A subsidiary bone of contention intermittently raised by Pomerville has to do with the missiological implications of Christian Zionism. Pomerville argues that uncritical support for Israel among evangelicals has fomented “hatred” in the Muslim world, giving the impression that Christians are impervious to the injustices committed by the State of Israel, precluding acceptance of the gospel by Muslims. The barriers to evangelizing Muslims in the Middle East are complicated by Christian Zionism. My research found that the Pentecostal missionaries in Palestine who succeeded in planting sustainable churches in the West Bank had to distance themselves from Christian Zionism. They did so by contextualizing the Christian message, empathizing with the Palestinian reality, and speaking against the injustices committed against the Palestinian Arab population (Newberg 2012).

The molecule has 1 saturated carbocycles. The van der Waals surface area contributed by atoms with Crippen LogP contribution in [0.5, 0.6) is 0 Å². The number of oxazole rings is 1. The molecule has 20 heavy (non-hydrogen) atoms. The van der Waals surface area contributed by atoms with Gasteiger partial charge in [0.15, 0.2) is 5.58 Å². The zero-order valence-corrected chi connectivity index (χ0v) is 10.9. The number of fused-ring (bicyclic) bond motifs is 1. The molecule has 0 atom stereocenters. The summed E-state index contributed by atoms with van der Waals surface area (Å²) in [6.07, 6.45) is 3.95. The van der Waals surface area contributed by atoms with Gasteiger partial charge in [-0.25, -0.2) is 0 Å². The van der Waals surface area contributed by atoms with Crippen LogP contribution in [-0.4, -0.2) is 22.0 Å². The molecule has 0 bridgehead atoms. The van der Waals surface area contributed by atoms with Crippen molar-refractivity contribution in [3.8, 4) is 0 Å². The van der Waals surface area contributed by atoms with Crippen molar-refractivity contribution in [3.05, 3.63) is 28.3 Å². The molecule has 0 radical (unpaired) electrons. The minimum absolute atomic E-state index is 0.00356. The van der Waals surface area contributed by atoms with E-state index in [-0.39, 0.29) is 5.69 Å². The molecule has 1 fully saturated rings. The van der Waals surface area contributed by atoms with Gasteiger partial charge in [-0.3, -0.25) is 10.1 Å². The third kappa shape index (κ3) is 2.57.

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Category: In Depth, Summer 2015

About the Author: Eric N. Newberg, Ph.D. (Regent University), M.Div. (North Park Theological Seminary), is Associate Professor of Theological and Historical Studies at Oral Roberts University. He is the author of The Pentecostal Mission in Palestine: The Legacy of Pentecostal Zionism (Wipf & Stock, 2012). ORU Faculty page